“Y’know, it’s remarkable how some people have the power to make others happy or unhappy, to make an individual’s service light or a burden, a joy or an unbearable suffering. What is even more remarkable is that this person’s power comes from a look or a word, in things so subtle or insignificant that you can’t count them like you would money. Yet the happiness given is as great as if it cost a fortune.”
He just declares this whole little speech to Tim (who has just had some serious knowledge dropped on him and really might not be in the best frame of mind to take it right now). It just sounds stilted and silly—who says things in casual conversation like “what is even more remarkable is…” and “things so subtle and insignificant.”
Moreover, although we are shown that it kinda sucks for Ron to work for Tim, who is short-tempered and a bit of a jerk, Ron, unlike Bob Cratchit, is not underpaid, and seems to have quite a bit of power and influence in the company—enough so that it was initially his idea to turn the Dinner Belle into “boutique condos.”
If this little speech should be given by anyone, it should be Petra. It would be a way for the movie to show why she’s sticking it out with a failing business. (And don’t tell me it’s because she and Belle are best friends!!! I have a best friend, too, but if my best friend was also my employer, I wouldn’t stick it out, even with her, for FOUR MONTHS without pay.)
This all goes back to the idea that Tim should be Scrooged. For an example of how to do this, Belle, Scrooge, Ron, Petra, and the Bridge Club could look to the Christmas Carol episode of Quantum Leap, in which Sam shows a greedy jerk the error of his ways. This particular miser wants to shut down a Salvation Army shelter to make room for a multi-level mall.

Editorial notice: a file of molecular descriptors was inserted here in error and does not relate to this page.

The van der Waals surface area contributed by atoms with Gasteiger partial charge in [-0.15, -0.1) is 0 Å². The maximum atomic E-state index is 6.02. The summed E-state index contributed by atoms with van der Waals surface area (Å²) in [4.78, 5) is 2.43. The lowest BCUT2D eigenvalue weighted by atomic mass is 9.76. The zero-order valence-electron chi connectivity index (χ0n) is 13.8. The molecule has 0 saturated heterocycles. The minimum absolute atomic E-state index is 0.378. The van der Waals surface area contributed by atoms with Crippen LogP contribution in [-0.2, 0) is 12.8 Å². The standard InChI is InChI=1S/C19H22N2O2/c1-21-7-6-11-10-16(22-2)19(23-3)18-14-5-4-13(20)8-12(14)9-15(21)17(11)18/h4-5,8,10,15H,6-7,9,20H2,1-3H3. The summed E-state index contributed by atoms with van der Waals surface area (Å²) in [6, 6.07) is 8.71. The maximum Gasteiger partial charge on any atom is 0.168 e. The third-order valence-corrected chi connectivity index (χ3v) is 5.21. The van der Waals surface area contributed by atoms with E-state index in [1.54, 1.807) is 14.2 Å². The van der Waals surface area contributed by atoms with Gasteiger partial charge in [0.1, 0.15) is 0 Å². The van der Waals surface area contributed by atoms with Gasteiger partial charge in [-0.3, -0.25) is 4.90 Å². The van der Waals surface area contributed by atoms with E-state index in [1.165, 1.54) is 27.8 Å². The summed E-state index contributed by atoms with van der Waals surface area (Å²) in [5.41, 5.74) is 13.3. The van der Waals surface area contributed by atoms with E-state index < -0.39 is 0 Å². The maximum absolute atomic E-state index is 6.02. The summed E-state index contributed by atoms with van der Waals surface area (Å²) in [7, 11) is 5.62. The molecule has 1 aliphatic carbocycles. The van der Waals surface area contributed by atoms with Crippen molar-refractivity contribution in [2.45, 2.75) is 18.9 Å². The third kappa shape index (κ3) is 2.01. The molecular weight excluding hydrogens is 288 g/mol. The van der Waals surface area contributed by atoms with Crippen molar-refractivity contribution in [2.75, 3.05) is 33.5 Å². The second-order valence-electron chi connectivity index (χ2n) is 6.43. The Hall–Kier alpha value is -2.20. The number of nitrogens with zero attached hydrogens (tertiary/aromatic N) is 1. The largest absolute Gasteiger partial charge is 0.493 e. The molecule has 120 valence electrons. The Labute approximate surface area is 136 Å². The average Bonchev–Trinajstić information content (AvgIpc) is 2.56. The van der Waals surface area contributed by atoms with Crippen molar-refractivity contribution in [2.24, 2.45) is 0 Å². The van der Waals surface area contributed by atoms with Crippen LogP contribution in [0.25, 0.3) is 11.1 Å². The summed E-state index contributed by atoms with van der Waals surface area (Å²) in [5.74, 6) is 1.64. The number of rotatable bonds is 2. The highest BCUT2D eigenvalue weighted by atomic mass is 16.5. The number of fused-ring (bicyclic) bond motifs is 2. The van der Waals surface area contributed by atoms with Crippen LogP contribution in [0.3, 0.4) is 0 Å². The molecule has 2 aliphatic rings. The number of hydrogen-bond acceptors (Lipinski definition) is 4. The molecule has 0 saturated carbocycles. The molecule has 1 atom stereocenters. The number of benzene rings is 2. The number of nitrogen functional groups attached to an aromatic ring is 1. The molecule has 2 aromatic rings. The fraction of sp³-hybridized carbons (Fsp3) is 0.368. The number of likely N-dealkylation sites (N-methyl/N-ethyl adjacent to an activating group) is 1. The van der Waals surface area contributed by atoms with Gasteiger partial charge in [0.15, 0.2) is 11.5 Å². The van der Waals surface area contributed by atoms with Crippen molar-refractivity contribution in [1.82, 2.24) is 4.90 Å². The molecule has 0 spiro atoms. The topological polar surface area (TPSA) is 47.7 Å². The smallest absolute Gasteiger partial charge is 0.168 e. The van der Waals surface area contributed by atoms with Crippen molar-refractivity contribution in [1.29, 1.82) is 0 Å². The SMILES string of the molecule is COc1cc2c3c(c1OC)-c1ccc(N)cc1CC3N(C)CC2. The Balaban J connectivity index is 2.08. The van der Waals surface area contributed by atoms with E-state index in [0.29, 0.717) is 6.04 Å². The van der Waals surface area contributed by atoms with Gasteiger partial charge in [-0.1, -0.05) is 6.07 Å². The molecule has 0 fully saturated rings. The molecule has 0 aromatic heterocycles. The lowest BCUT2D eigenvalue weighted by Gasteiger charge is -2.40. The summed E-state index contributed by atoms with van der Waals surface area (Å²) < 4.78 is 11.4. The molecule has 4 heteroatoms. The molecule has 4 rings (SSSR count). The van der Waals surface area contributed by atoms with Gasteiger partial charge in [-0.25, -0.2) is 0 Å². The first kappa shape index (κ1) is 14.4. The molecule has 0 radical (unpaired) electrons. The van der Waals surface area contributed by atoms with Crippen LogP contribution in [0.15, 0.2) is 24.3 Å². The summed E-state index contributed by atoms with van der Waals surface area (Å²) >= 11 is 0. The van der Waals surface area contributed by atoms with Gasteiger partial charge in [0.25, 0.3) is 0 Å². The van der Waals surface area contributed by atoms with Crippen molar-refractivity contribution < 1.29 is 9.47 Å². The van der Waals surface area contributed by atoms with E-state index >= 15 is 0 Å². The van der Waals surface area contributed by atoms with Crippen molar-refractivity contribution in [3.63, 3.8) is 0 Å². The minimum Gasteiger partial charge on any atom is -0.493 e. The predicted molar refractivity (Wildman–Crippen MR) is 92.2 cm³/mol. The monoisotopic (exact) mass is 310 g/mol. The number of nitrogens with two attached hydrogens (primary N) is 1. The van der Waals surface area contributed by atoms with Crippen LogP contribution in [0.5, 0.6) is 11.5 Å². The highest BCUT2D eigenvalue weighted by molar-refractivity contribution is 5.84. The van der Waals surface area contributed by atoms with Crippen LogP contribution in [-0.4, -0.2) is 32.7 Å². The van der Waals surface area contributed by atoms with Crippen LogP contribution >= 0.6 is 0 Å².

(By the way, this is exactly how I thought this movie would turn out: see, in the episode, the miser still builds his mall—he just puts the shelter on the first floor! I thought for sure that Belle’s Diner would turn from a restaurant to a soup kitchen with Bible tracts…which is basically what it already is.)
Again, what a fool I was.
Anyway, I’m getting off track. I almost forgot about the next bizarre scene, in which Scrooge is wandering around by himself, and comes across some giant Wintermas inflatables.
And battles them.
Why is this Scrooge portrayed as a childlike doofus so often?
Oh, and he continuously quotes from Henry V. Because he’s into Shakespeare, you see!
Around the same time, Tim is walking alone, too. And as he stares in a Wintermas window, he sees Marley’s reflection. Of course, since he knows nothing about Marley or the whole Carol story, he really doesn’t know what significance Marley in particular might have.
Or his chains!
So he’s reduced to just being scared by a random ghost:
“Who are you?”
“I am Jacob Marley.”
“Jacob Marley? No…no, you’re dead!”
“And this surprises you, how?”
“Well, on two fronts, actually: 1) because I’ve never seen a ghost before, and 2) I’ve never heard a ghost talk to me like a 20-year-old hipster.”